Breaking Up Around Valentine’s Day is Good


Nadera Powell, Opinion Writer

With the arrival of arguably one of the most popular days of the year, many young couples are gearing up for the romance, love, and happiness that they want to express to their significant others. However, some people are emotionally preparing for or are already recovering from a breakup. Youth and adults alike have one single thing in common when it comes to their love lives though: the anxious avoidance of not being single around this holiday. 

With that being said, breaking up around Valentine’s Day is actually a good thing. 

   Margie Mauldin, the author of “Feedback Revolution,” a new book that provides tips for having a difficult conversation, suggested that ending a failing relationship before Valentine’s Day saves everyone from an unpleasant experience. 

    Valentine’s Day has many expectations surrounding it when it comes to each partner. The intensity is overwhelming for couples when it comes to celebrating their love, and to essentially put yourself through all that stress just to have the end goal of a breakup is double the misery. Economically speaking, the chocolates and flowers and other typical goodies can add up to, on average, $100, and that’s excluding the additional costs if there are plans to go on a date.  

There is just as much time as money being spent working through the depression and anxiety by many individuals who are frustrated in their relationships. Clinical psychologist Michael Broder said that over his 40 years in his career, his patients have suffered emotional discomfort due to the holiday, and ultimately unhappiness to great degrees.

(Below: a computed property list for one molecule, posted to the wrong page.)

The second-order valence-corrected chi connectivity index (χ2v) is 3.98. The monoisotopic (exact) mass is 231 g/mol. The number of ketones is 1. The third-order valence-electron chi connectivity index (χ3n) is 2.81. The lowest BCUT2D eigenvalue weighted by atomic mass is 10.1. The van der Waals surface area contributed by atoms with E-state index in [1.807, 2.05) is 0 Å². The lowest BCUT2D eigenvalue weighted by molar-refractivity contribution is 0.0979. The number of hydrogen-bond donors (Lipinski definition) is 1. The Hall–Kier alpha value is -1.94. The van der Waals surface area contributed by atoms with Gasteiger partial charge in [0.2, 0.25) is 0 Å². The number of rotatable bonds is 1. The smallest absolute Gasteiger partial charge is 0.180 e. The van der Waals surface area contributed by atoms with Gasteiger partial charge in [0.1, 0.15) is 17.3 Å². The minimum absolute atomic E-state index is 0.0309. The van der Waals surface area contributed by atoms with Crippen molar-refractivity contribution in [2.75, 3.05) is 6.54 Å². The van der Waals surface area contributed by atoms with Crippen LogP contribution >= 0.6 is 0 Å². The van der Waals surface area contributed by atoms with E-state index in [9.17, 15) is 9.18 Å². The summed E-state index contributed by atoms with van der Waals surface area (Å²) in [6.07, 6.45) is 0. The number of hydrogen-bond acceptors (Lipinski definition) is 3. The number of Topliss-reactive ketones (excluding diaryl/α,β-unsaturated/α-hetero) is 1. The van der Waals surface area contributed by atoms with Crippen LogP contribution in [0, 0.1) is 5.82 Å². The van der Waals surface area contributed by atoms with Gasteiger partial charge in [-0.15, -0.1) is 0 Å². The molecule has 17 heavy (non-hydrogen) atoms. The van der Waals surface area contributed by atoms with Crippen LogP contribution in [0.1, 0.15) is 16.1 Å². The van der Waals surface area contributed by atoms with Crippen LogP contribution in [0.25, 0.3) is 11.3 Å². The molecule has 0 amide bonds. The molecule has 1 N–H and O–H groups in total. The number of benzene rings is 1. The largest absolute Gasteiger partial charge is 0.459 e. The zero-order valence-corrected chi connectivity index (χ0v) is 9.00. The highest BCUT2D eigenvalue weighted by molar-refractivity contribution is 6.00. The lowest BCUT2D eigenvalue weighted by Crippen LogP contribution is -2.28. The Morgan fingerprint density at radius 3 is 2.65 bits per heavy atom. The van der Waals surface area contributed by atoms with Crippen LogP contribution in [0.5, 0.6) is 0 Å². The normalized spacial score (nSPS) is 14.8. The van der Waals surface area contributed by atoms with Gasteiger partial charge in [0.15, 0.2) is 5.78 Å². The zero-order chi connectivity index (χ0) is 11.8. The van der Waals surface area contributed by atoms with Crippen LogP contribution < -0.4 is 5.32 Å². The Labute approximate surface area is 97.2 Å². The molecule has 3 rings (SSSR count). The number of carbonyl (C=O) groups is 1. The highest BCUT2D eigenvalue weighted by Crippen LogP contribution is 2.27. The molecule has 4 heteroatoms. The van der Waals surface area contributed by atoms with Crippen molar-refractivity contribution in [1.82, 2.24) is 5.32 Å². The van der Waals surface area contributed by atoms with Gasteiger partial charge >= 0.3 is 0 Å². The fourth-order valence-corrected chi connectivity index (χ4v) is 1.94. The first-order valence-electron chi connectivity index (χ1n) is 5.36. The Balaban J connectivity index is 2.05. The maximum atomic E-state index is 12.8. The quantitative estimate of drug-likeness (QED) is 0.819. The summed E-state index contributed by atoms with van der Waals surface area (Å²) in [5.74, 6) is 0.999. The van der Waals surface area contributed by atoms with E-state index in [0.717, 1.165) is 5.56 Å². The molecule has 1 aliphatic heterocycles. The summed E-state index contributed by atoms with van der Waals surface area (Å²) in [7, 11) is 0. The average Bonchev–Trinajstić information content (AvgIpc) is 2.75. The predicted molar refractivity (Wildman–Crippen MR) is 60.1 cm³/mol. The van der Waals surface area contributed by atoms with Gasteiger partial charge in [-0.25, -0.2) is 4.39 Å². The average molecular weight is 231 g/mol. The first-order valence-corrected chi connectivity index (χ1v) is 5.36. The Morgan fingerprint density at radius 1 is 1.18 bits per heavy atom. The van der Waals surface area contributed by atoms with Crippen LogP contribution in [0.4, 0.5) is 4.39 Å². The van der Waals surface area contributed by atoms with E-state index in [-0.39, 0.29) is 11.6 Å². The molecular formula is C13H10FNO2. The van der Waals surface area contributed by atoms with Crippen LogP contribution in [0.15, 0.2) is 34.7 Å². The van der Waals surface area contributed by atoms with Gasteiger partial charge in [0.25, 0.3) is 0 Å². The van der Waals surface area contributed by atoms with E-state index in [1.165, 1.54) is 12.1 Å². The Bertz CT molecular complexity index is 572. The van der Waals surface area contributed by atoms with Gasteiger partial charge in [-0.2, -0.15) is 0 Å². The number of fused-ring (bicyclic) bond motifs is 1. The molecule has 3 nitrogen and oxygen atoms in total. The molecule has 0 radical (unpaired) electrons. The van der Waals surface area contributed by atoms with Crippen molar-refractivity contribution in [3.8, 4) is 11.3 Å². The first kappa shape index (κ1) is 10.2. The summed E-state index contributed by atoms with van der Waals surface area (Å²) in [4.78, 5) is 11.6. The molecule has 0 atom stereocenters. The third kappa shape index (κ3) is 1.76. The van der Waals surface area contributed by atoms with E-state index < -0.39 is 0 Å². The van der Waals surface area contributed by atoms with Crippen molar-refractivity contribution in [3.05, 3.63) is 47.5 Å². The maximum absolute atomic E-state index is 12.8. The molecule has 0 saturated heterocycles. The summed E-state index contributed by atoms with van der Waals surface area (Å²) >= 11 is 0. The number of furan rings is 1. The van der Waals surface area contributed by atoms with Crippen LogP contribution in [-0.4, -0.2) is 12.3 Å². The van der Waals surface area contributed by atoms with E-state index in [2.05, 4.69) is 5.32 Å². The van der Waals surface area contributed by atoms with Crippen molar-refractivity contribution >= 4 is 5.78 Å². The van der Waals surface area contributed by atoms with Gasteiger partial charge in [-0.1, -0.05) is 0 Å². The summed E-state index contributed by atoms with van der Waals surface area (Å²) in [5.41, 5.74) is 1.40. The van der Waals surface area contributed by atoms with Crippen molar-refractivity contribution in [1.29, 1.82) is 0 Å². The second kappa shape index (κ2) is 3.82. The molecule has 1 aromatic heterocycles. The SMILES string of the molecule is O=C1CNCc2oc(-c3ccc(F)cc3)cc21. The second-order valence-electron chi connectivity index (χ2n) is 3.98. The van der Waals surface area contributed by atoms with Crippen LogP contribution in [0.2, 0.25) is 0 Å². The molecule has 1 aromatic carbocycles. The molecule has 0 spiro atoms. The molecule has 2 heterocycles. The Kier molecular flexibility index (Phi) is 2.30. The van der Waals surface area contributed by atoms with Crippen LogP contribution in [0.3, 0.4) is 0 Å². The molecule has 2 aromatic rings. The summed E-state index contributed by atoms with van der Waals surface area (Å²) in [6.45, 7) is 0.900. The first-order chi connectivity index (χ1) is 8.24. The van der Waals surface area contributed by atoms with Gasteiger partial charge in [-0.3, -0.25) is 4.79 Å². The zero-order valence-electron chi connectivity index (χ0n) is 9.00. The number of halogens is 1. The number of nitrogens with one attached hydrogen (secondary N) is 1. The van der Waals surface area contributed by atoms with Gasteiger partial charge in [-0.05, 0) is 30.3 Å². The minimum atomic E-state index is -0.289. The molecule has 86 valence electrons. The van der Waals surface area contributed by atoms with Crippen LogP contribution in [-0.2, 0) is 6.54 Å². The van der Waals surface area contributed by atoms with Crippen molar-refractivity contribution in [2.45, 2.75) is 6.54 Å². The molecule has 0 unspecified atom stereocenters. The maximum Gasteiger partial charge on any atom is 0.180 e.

“Loneliness becomes really glaring during this time,” Broder said on Psychology Today. “But Valentine’s Day is a fake, man-made milestone. If you’re in a good situation with someone you can enjoy it with, then it’s great. If not, there’s a word for that: reality. If the reality is you’re going to break up, I don’t think you’re doing them any favors by holding on until after Valentine’s Day. It’s one thing if you’re going to work on the relationship, but if you know this relationship is a dead man walking, you owe it to yourself and the other person to move forward and start minimizing the pain.”

It is undeniable that emotions run high around this time, but the great relief of not having to participate in Valentine’s Day ceremonies with that person would be helping you because the festivities would not have any authenticity. In all actuality, Valentine’s Day is just another day. The only difference would be that there is slightly more emphasis on the theme of love. People who are sitting complacently in unhappy relationships or singles who start to gradually feel the pressure should exercise some of their own independence and disregard the standardized holiday. 

Relationships are at their best when there is a foundation of honesty between both partners. Working off of the fear of being alone and staying in a relationship feeling heavy-hearted is not being honest with yourself or the other person. 

Ending a relationship, especially around this time is easier said than done, but it is not impossible with the help of some communication tools. One of them would be to show some empathy, but don’t make light of your message to your partner. Whatever that looks like, do that, and, assuming that you know this person’s emotional and psychological triggers, use that information to get your point across while still having sensitivity toward them and the emotional state they are about to enter. 

Remember you are not in the wrong for the decision you are making because self-preservation is important to your mental health. Start focusing more on your own aspirations. Explore your city. Get to know yourself again. Don’t be hurt, bae. Everything will be okay.